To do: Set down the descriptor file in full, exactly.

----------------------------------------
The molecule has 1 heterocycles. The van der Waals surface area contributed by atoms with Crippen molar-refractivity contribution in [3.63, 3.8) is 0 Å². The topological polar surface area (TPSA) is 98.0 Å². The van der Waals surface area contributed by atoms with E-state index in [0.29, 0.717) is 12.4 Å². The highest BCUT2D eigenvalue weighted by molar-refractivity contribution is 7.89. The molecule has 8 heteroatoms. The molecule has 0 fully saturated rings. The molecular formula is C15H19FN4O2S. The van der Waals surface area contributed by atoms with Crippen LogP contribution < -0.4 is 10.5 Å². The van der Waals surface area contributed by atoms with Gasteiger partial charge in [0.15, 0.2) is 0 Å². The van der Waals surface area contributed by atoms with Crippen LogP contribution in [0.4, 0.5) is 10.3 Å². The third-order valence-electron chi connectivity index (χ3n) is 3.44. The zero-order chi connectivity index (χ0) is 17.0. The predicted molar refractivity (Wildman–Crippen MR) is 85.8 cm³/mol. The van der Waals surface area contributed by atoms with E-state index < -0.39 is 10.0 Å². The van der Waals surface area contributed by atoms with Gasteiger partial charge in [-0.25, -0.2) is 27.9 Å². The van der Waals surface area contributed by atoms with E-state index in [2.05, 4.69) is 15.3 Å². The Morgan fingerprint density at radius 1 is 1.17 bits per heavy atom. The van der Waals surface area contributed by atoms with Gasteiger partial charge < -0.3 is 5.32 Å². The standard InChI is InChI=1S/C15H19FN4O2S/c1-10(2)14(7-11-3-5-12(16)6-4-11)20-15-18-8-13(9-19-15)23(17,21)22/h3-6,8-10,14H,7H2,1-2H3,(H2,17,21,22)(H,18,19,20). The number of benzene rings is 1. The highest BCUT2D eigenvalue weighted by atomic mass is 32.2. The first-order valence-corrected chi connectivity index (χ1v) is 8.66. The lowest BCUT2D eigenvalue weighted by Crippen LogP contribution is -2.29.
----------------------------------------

The molecule has 1 heterocycles. The van der Waals surface area contributed by atoms with Crippen molar-refractivity contribution in [3.63, 3.8) is 0 Å². The topological polar surface area (TPSA) is 98.0 Å². The van der Waals surface area contributed by atoms with E-state index in [0.29, 0.717) is 12.4 Å². The highest BCUT2D eigenvalue weighted by molar-refractivity contribution is 7.89. The molecule has 8 heteroatoms. The molecule has 0 fully saturated rings. The molecular formula is C15H19FN4O2S. The van der Waals surface area contributed by atoms with Crippen LogP contribution < -0.4 is 10.5 Å². The van der Waals surface area contributed by atoms with Gasteiger partial charge in [0.15, 0.2) is 0 Å². The van der Waals surface area contributed by atoms with Crippen LogP contribution in [0.4, 0.5) is 10.3 Å². The third-order valence-electron chi connectivity index (χ3n) is 3.44. The zero-order chi connectivity index (χ0) is 17.0. The predicted molar refractivity (Wildman–Crippen MR) is 85.8 cm³/mol. The van der Waals surface area contributed by atoms with E-state index < -0.39 is 10.0 Å². The van der Waals surface area contributed by atoms with Gasteiger partial charge in [-0.25, -0.2) is 27.9 Å². The van der Waals surface area contributed by atoms with E-state index in [2.05, 4.69) is 15.3 Å². The Morgan fingerprint density at radius 1 is 1.17 bits per heavy atom. The van der Waals surface area contributed by atoms with Gasteiger partial charge < -0.3 is 5.32 Å². The standard InChI is InChI=1S/C15H19FN4O2S/c1-10(2)14(7-11-3-5-12(16)6-4-11)20-15-18-8-13(9-19-15)23(17,21)22/h3-6,8-10,14H,7H2,1-2H3,(H2,17,21,22)(H,18,19,20). The number of benzene rings is 1. The highest BCUT2D eigenvalue weighted by atomic mass is 32.2. The first-order valence-corrected chi connectivity index (χ1v) is 8.66. The lowest BCUT2D eigenvalue weighted by Crippen LogP contribution is -2.29.